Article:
• Social Networks—Computer applications are no longer just a person interacting with a computer. Many are now computer-mediated experiences of people interacting with other people. Teams need to understand the different models for social interaction, from ratings and recommendation systems to full-blown social network capabilities, to know when these techniques can enhance the interaction and to avoid places where the social components take away from the core functionality.
  • Marketing—Previously relegated to an isolated function of the enterprise, marketing skills have become a core component in the user experience. Teams need to successfully communicate the design’s value to users and need to ensure it blends seamlessly into the rest of the experience with the organization and the brand.
  • Technology—It is no longer acceptable for designers to propose interactions that can’t be implemented because team member don’t understand how the technology works. From front-end technology, such as CSS, Ajax, and Flash, to back-end components, such as server technology and legacy servers, designers need to be keenly aware of what is possible and where they will bump into constraints.
  • ROI—A successful UX team has the skills to explain the business value of their work. Whether it’s a specific enhancement or a complete rethinking of the way things are done, team members need to concisely describe the benefits and risks associated with new design.
  • Business Knowledge—Today’s business environment is full of complexity and hard-to-navigate constraints. Designers need to be fully aware of how the business works, how it makes money, and what the internal constraints are, so they can ensure the design services the business as well as the users.
  • Domain Knowledge—The industries we service are themselves very complex, whether they be about financial services, travel, or a university. Team members need to be fully versed in the domain, so they can understand the terminology, processes, and objectives of the people using their designs.

Of course, you may find there are other skills critically necessary to succeed in your organization or environment. You can add them into your assessment formula alongside the skills listed above.

Arriving at the Team’s Rating

The formula we use for calculating a team’s rating is (Core UX Skills x 2) + Enterprise UX Skills. With 8 Core UX skills and 10 Enterprise UX Skills, the top score is (40 x 2) + 50 or 130.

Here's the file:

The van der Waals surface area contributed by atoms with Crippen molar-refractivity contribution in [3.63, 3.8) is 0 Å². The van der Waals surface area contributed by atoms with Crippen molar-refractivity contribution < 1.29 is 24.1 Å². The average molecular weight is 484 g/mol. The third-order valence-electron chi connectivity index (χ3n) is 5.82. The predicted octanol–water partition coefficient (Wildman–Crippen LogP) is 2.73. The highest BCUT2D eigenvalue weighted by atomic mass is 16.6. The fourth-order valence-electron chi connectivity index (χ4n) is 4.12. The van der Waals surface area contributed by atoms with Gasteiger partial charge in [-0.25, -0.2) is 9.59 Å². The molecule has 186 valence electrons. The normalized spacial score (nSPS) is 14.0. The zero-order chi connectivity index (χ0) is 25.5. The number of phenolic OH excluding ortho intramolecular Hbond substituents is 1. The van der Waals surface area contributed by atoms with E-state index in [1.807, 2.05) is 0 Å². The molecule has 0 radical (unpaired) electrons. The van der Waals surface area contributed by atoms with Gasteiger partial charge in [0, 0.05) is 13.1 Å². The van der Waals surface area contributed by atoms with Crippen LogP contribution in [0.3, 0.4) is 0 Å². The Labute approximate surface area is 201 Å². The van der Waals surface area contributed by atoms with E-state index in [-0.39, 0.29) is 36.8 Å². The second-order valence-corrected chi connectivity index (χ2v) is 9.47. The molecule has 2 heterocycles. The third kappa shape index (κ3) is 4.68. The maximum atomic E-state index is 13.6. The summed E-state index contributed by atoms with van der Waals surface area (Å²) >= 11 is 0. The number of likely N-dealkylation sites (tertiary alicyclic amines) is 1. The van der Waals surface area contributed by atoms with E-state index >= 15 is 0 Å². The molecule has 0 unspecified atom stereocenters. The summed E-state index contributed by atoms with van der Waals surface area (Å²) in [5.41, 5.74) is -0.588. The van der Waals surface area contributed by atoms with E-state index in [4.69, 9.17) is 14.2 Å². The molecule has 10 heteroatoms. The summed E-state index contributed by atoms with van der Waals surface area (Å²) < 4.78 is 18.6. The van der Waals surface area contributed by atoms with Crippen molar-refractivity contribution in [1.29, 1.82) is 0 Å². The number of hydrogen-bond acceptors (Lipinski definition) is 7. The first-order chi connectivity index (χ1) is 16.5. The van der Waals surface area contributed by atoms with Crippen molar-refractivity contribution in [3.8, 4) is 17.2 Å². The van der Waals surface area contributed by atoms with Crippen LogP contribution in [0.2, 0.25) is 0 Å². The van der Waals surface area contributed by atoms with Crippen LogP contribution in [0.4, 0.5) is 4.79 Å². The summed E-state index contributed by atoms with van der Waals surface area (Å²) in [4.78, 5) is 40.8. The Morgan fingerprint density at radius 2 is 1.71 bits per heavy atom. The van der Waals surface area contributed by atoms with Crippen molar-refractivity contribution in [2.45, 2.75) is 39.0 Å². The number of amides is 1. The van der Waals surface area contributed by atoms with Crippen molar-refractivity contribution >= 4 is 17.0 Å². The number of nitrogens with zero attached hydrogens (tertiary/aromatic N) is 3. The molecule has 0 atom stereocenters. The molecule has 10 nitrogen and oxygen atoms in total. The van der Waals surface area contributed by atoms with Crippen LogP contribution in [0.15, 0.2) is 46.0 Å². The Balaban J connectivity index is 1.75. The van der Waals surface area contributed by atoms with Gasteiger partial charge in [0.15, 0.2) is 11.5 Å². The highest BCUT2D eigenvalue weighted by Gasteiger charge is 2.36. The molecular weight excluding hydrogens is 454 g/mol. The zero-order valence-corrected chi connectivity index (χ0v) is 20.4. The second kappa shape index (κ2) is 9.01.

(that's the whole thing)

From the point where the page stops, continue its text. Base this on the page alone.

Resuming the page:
How well did your team do? Here’s some guidance we give the teams we assess:

  • 104 to 130: The team has all the right skills and is well on the way to mastering them. The next step would be expanding the knowledge by spreading it to other design agents in the organization.
  • 78 to 103: The team has basic coverage of the core and enterprise skills, but needs to start enhancing the capabilities of the individual members. These teams need to focus on exploring outside educational opportunities, such as summits and conferences dedicated to these particular skillsets.
  • 36 to 77: Many of the skills are found in the organization, but not all of them are found in the team itself. The team manager should actively search out training opportunities for team members, whether it’s tapping into the experts found elsewhere in the organization or outside seminars and workshops.
  • 0 to 35: The team has few internal skills and is probably too reliant on outside contractors for many key skills. Working side-by-side with the contractors can help bring the skills in-house for future projects.

With the assessment in hand, team managers can now look for ways to enhance their team’s capability and improve the team’s productivity and results.

About the Author

Jared M. Spool is the founder of User Interface Engineering. He spends his time working with the research teams at the company and helps clients understand how to solve their design problems. You can follow Jared on Twitter at @jmspool.